Emission deadlines concentrate minds

01 Apr 2012
Graphic of MAN’s second-generation EGR system (shown in orange) integrated with its host engine

Graphic of MAN’s second-generation EGR system (shown in orange) integrated with its host engine

While facing increasingly competitive and often volatile market conditions, ship operators have the added challenge of finding cost-effective solutions to all-pervasive environmental controls; David Tinsley looks at some of the options.

The intensification of regulations governing allowable emissions of nitrogen oxides( NOx) and sulphur oxides (SOx) has spurred considerable technological endeavour by the industry, such that a raft of solutions is in place or under development. However, issues related to costs, availability, and supply logistics remain of vital concern to many fleet operators, while a natural hesitancy towards largely untried systems or designs influences the pace of product take-up.

In addition to the focus on noxious pollutants, the regulators’ attention to greenhouse gas emissions, through impending, mandatory mechanisms intended to ensure an energy efficiency standard for ships, adds a whole new dimension to the ship design and engineering process.

IMO’s Marpol Convention Annex VI imposes limits on NOx and SOx in accordance with both global requirements and more stringent regional criteria, applicable to ships in geographically defined emission control areas (ECAs). An ECA can be designated for SOx and particulate matter (PM), or for NOx, or for all three types of emissions. The Baltic Sea and the North Sea (including the English Channel) were the first two ECAs, subsequently followed by the North American ECA, encompassing most of the US and Canadian coastline. The US Caribbean ECA, covering the waters around Puerto Rico and the US Virgin Islands, has more recently been adopted by the IMO.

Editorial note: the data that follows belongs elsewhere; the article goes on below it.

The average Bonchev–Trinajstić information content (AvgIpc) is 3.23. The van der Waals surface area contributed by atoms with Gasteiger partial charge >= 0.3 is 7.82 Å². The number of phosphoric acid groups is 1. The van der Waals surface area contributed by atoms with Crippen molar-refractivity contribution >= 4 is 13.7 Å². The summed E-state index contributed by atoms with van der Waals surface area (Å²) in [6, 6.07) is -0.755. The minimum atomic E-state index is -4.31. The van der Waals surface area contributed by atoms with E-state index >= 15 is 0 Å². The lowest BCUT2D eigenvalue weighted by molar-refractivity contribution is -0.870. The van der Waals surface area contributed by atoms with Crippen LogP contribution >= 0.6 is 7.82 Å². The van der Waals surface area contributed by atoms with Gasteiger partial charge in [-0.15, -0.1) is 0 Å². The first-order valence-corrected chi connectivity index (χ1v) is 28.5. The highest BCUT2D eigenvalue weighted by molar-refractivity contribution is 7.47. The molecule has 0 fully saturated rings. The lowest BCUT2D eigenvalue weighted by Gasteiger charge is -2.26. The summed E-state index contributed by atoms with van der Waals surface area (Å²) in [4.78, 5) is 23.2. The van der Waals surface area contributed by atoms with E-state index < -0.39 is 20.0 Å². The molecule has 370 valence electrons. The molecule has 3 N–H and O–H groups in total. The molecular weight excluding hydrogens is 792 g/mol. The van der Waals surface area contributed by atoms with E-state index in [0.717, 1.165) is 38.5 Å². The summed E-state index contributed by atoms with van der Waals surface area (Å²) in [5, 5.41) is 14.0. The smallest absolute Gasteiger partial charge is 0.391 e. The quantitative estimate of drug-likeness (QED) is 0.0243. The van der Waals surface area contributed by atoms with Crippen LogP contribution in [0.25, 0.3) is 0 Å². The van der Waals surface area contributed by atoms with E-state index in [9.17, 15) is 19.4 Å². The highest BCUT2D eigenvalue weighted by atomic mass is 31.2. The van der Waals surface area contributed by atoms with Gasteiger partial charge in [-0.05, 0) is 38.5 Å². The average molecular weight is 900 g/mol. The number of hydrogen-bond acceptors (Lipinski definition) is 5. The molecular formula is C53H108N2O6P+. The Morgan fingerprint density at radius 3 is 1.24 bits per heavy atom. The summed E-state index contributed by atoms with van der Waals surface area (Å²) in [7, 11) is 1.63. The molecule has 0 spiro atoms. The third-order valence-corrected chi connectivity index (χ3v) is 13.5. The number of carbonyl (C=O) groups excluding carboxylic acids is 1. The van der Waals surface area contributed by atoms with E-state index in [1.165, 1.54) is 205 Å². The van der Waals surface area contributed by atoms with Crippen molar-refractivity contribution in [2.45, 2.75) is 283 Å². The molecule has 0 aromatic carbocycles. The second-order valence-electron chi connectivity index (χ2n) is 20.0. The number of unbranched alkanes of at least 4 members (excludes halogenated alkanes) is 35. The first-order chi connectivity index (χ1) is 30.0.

Vessels sailing in ECAs will be required to burn fuel with an ultra-low sulphur content of no more than 0.1% from 2015 onwards. The edict allows for the alternative measure of adopting suitable abatement technology in conjunction with the continued use of heavy fuel oil.

The mandated sulphur level in ECA waters had already been cut from 1.5% to 1.0% in July 2010. The requirement for a further 90% reduction in the space of just five years has put the industry under some pressure, and most especially as regards ferry operators and the ro-ro sector. Companies running ships within the ECAs will be compelled to either switch to distillate fuel, raising concerns over future availability as well as the considerable price premium incurred, or will have to adopt alternative technical solutions, such as shipboard exhaust cleaning plant, or use gas as fuel.

Of the three options for meeting ECA requirements, LNG fuel has the lowest emissions of all ‘local’ pollutants NOx, SOx and PM, as well as the lowest CO2 emissions. LNG is the only solution which can alone meet both the 2015 SOx criteria and also the new ceiling on NOx to be introduced in 2016 under the IMO’s Tier III provisions.